Roasted chicken, plus “How I almost set my kitchen on fire”

I promise to always be honest when I screw up a recipe or act clumsy in the kitchen, because I’m sick of reading blogs of people that cook all these dainty things that look all perfect and I bet they never spill flour or get eggshell pieces when they crack an egg.  Well, that ain’t me.  Lemme tell you the story about this hard-earned meal tonight.

First, let me tell you where the chicken came from.  I’ve talked about the importance of getting your meat locally, and your farmer’s market is a great place to get that.  There is a stand at our farmer’s market where I’ve been getting grass-fed beef and pastured eggs, and I finally picked up a pastured chicken this past week.  Whole chickens are generally so much cheaper than getting it cut up that I will get them when I make my chicken stock and just never bother to even cook it first.  Whole chickens sort of scare me (if you’ve read my post on making chicken stock, you’ve seen how bad I am at cutting up a whole chicken) and it seemed a little intense.

Well, if you buy a pastured chicken you’re going to be paying a lot more per pound because you’re getting a much higher quality meat.  I just couldn’t justify not cooking it first and then saving the carcass for making stock later.  I needed to roast the chicken.  I don’t have a roasting pan (why would I, if I never roast anything?), but I did have my trusty cast iron skillet.  If you don’t have a cast iron skillet, seriously, you need to get one.  And I’d heard about something called splaying a chicken, which meant I didn’t have truss the chicken.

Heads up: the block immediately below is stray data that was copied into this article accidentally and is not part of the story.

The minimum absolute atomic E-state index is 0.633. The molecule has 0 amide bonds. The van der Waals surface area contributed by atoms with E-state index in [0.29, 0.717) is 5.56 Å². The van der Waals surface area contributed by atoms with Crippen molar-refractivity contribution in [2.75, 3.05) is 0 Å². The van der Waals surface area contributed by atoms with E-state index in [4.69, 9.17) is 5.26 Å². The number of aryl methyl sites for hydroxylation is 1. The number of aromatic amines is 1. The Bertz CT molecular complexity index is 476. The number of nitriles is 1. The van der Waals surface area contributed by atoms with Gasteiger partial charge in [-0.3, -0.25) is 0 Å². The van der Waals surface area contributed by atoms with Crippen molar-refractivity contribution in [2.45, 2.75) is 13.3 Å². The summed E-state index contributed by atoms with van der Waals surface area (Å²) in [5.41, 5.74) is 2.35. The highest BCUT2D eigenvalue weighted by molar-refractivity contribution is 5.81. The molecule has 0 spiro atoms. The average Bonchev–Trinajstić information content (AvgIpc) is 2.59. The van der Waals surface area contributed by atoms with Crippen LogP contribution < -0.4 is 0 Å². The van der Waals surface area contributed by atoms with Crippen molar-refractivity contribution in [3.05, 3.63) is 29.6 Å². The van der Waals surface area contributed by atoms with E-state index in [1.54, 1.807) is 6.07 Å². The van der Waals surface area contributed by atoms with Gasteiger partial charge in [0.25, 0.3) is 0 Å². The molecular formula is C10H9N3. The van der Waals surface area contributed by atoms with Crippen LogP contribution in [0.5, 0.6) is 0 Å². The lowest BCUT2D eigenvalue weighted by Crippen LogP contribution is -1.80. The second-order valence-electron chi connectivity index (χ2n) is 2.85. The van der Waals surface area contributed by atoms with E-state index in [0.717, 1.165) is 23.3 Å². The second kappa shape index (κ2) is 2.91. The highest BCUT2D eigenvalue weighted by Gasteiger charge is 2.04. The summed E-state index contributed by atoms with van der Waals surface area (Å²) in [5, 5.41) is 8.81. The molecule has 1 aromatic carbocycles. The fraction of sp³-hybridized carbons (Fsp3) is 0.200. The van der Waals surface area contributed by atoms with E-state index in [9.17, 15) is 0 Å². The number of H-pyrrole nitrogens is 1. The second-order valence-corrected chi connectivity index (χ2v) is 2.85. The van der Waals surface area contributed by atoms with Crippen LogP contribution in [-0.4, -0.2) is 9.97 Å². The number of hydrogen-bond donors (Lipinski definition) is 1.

I heated up the oven, put my skillet on a burner, and unwrapped my thawed bird.  Okay, toss aside the gizzards, there we go.  We got 2 nice size thighs, and 3 wings…. wait, what?   Nooo…. that’s not a wing.  That’s a NECK.  Noooo no no no no.  a NECK?  Seriously?  Why leave that on?  I text my friend “Any idea how to decapitate a chicken?”

Okay, so I finally find a page to explain how to remove the chicken neck.  Wasn’t as bad as I had expected, but, I was pretty shocked to see that neck there.  I did save the neck since the page did mention it’s good for stock and that’s my end project with the bones and leftovers.

Next, I splayed the chicken, which I’ll get into in the recipe, seasoned the chicken, and placed it in the pan, drizzled it with a little oil, and threw it in the oven.    If you’ve never used a cast iron skillet, know that you need to use oven mitts whenever you move it because it doesn’t have stay cool handles or anything.  I throw down the mitts, and go to clean up the decapitation mess.  Until… something smells funny.  I had THROWN THE MITTS ON THE HOT BURNER, which I had failed to turn off.  The mitts were actually smoking.  Nice, Ellie.

Okay, from there, dinner was pretty drama-free.  Chicken came out delicious, and I have the carcass left over so I can make chicken stock!

Juicy yummy chicken!

Drama-free Roasted Chicken


  • cast iron skillet
  • sharp knife
  • oven mitts (preferably not setting them on a burner)


  • Whole chicken
  • salt, 1/4 cup